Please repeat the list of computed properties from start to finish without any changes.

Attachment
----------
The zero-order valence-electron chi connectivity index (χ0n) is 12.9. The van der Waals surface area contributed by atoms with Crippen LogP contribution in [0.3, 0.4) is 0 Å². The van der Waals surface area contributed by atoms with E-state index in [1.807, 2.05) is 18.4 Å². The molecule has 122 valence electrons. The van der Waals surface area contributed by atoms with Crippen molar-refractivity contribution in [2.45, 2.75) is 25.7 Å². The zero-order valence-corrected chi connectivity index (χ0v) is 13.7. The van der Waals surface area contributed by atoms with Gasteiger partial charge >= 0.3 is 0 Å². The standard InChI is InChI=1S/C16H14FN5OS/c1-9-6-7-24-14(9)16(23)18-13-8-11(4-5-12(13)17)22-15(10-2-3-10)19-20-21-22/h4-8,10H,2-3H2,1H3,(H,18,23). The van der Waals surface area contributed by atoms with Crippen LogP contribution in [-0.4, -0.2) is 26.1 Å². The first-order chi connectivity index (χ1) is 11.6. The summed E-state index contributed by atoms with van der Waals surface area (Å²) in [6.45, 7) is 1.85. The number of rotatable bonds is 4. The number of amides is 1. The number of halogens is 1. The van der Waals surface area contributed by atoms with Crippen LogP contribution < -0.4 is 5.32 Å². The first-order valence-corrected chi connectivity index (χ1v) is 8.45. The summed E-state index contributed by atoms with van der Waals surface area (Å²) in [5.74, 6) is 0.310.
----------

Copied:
The zero-order valence-electron chi connectivity index (χ0n) is 12.9. The van der Waals surface area contributed by atoms with Crippen LogP contribution in [0.3, 0.4) is 0 Å². The van der Waals surface area contributed by atoms with E-state index in [1.807, 2.05) is 18.4 Å². The molecule has 122 valence electrons. The van der Waals surface area contributed by atoms with Crippen molar-refractivity contribution in [2.45, 2.75) is 25.7 Å². The zero-order valence-corrected chi connectivity index (χ0v) is 13.7. The van der Waals surface area contributed by atoms with Gasteiger partial charge >= 0.3 is 0 Å². The standard InChI is InChI=1S/C16H14FN5OS/c1-9-6-7-24-14(9)16(23)18-13-8-11(4-5-12(13)17)22-15(10-2-3-10)19-20-21-22/h4-8,10H,2-3H2,1H3,(H,18,23). The van der Waals surface area contributed by atoms with Crippen LogP contribution in [-0.4, -0.2) is 26.1 Å². The first-order chi connectivity index (χ1) is 11.6. The summed E-state index contributed by atoms with van der Waals surface area (Å²) in [6.45, 7) is 1.85. The number of rotatable bonds is 4. The number of amides is 1. The number of halogens is 1. The van der Waals surface area contributed by atoms with Crippen LogP contribution < -0.4 is 5.32 Å². The first-order valence-corrected chi connectivity index (χ1v) is 8.45. The summed E-state index contributed by atoms with van der Waals surface area (Å²) in [5.74, 6) is 0.310.